One small detail which is best addressed during the time of construction is breaking the continuity of framing chases between the garage and the house typically found in the garage ceiling. As the second floor framing runs continuously across one of the garage interior walls, air-tight blocking needs to be installed between floor framing to close this avenue of air migration. This is obviously easier to achieve with dimensional floor framing or “TJI” (Trus Joist I) than it is with modern trusses. Also ensure that any doors leading from the garage to the living space are properly sealed and air tight. Get a new door sweep if the old one is worn out. One great indicator of an air leaky passage door is a dirt “shadow” in the carpet just inside the sweep. Carpet fibers make excellent air filters and atypical soiling patterns are great indicators of air flows.

Once you’ve decreased uncontrolled air flow between the home and the garage is there added value by adding an insulated exterior garage door?  Absolutely! Any way that you can tighten or insulate the envelop will improve the efficiency. When you are making any changes with regard to air tightness in the home don’t forget to include the garage in your decisions.

Do Your Part to Extend the IRS Section 25c Tax Credit for Home Energy Improvements

 

Lucas Hamilton

Lucas Hamilton is Manager, Building Science Applications for CertainTeed Corporation

Both homeowners and manufacturers have benefited from the Energy Tax credits offered from 2009 – 2011 for home improvements that improve energy efficiency. For example, adding insulation to attics and basements, replacing drafty doors and windows and replacing a roof with an ENERGY STAR rated roof.  At a time when homeowners have been tightening their belts, this credit helped to sustain the building industry through upgrading and remodeling in the current home inventory.

A large part of the building inventory in the U.S. is over 30 years old.  The building codes where not as stringent back then and what we are learning is that the building envelopes are not as tight as they should be.  Statistics from ENERGY STAR show that homes that have added insulation to attic spaces, basement ceilings, and walls have seen a reduction in their heating/cooling bills over time.

On December 31, 2011, the Energy Tax Credits will expire. Yet, the work to improve the efficiency of homes and buildings is far from over.

As member of the Insulation Contractors Association of America (ICAA) & Council of NAIMA, CertainTeed supports the extension of Energy Tax Credits – IRS Section 25c until 12/31/2013.

Please write your Senator and Congressional representative to:

  • Extend the expiration date to 12/31/2013.
  • Raise the tax credit cap to $1500 from $500.
  •  Include the cost of labor for building envelope components (like insulation) the tax credit calculation.

Please visit www.capwiz.com/insulate/home/  to see the issue and a model letter.  Click the Take Action button – the support letter is already there – fill in the sender information and hit send message.  It’s that easy!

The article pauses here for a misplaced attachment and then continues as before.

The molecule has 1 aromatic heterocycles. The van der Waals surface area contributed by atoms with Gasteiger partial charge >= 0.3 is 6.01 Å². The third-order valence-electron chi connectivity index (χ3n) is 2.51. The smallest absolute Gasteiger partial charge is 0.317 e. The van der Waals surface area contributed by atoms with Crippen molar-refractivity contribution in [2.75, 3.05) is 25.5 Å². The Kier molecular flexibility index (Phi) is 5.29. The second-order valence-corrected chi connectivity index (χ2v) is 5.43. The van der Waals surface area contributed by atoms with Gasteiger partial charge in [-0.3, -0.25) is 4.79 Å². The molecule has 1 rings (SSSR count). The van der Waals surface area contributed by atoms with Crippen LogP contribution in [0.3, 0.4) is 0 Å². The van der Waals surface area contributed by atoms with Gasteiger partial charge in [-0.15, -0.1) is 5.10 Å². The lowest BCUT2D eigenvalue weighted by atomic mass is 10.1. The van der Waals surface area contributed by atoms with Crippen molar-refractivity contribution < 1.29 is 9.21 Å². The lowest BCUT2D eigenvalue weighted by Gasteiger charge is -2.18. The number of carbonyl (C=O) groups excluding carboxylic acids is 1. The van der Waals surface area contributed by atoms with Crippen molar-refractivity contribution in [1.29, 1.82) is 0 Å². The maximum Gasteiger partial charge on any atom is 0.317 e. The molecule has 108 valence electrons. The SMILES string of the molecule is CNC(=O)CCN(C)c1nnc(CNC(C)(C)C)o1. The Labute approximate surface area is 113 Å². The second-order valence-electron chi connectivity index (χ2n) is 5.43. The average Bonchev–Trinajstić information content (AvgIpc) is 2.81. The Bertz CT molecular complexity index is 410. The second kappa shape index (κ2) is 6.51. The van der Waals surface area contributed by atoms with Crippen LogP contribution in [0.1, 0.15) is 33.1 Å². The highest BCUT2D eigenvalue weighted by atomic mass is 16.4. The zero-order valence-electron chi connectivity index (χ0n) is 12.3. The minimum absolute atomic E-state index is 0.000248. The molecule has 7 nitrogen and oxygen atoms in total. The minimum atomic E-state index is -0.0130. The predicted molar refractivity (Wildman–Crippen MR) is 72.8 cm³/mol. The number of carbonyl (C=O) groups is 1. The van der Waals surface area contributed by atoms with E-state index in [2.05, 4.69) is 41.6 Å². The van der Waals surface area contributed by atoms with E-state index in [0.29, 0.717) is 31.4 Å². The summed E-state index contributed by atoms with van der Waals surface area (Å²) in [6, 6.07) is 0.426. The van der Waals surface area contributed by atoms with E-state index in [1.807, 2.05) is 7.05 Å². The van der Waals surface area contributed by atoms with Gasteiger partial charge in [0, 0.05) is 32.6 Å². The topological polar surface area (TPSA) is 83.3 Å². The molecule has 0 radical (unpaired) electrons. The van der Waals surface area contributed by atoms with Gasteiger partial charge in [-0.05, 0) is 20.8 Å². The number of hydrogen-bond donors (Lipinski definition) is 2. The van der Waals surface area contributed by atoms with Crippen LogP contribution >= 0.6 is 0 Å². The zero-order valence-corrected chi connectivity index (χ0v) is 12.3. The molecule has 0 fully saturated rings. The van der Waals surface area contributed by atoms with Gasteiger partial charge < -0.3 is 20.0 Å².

The U.S. Green Building Council Beefs Up LEED 2012 Standards

Lucas Hamilton

Lucas Hamilton is Manager, Building Science Applications for CertainTeed Corporation.

Do you remember the Wendy’s ads that featured an old woman walking up to the counter of a burger joint and asking “Where’s the Beef?” Well there are times when I feel the same way about our efforts in the U.S. to really advance energy efficiency.

I am glad to see that the U.S. Green Building Council is upgrading the Leadership in Energy and Environmental Design (LEED) certification standards.  The bar needs to be continually raised especially with regard to measuring the long-term results of energy upgrades.  But will they have gone far enough and are there tools available now to accurately measure performance?

The retrofit market clearly needs to be encouraged to improve energy efficiency.  One way that this is happening in major cities is through mandates.  New York and San Francisco have such mandates but there are a great many cities and towns between those that are not even ready to mandate LEED on new construction.

Even with a stalled economy with regard to new construction, manufacturers continue to develop products that propel us into sustainability: wallboard that removes formaldehyde from the air; insulation that minimizes its environmental impact; and solar roofing to harness power from the sun instead of the grid.  But without real incentives or mandates we continue to be a nation of obvious consumption because the cost of energy is still reasonable, for now.

The new LEED rating systems do include more stringent requirements regarding the sharing of data on a building’s energy use and owners of LEED certified buildings will have to re-apply for certification every five years.  This is crucial because maintaining the systems is just as important as installing them in the first place.

In a previous blog, I discussed the ASHRAE (American Society of Heating, Refrigerating, and Air-Conditioning Engineers) Energy Quotient which rates buildings on energy consumption.  Making these tools standard practice will drive us as consumers to improve the efficiency in our homes and buildings.  It supports the “buyer beware” far beyond the current home inspection process.

More and more professionals are getting credentialed in building energy rating which will increase the ability to test buildings and make recommendations.  These are the green jobs that are coming on line. Now we need to add more ‘beef’ and some incentives (not necessarily hand-outs) to help building and home owners choose a sustainable future.

Energy Awareness Begins with You